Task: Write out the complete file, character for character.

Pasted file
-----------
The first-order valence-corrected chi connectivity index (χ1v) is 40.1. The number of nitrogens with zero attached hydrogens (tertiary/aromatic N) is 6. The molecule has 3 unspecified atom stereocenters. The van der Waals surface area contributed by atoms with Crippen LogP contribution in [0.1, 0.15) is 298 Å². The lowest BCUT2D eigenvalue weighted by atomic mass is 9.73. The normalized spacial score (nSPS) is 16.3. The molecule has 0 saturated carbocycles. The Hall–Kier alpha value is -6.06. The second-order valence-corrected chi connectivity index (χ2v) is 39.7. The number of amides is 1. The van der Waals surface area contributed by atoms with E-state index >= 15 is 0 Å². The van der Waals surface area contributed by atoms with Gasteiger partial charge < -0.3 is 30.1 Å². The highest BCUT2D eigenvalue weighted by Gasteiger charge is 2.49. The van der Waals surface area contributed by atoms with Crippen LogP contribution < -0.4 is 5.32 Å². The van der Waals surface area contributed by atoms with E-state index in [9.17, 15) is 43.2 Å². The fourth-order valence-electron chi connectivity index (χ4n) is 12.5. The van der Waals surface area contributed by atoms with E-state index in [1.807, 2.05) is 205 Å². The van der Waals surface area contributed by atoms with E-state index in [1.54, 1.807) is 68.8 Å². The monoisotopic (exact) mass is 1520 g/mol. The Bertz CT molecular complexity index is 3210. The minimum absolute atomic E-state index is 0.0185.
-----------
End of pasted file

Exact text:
The first-order valence-corrected chi connectivity index (χ1v) is 40.1. The number of nitrogens with zero attached hydrogens (tertiary/aromatic N) is 6. The molecule has 3 unspecified atom stereocenters. The van der Waals surface area contributed by atoms with Crippen LogP contribution in [0.1, 0.15) is 298 Å². The lowest BCUT2D eigenvalue weighted by atomic mass is 9.73. The normalized spacial score (nSPS) is 16.3. The molecule has 0 saturated carbocycles. The Hall–Kier alpha value is -6.06. The second-order valence-corrected chi connectivity index (χ2v) is 39.7. The number of amides is 1. The van der Waals surface area contributed by atoms with E-state index >= 15 is 0 Å². The van der Waals surface area contributed by atoms with Gasteiger partial charge < -0.3 is 30.1 Å². The highest BCUT2D eigenvalue weighted by Gasteiger charge is 2.49. The van der Waals surface area contributed by atoms with Crippen LogP contribution < -0.4 is 5.32 Å². The van der Waals surface area contributed by atoms with E-state index in [9.17, 15) is 43.2 Å². The fourth-order valence-electron chi connectivity index (χ4n) is 12.5. The van der Waals surface area contributed by atoms with E-state index in [1.807, 2.05) is 205 Å². The van der Waals surface area contributed by atoms with E-state index in [1.54, 1.807) is 68.8 Å². The monoisotopic (exact) mass is 1520 g/mol. The Bertz CT molecular complexity index is 3210. The minimum absolute atomic E-state index is 0.0185.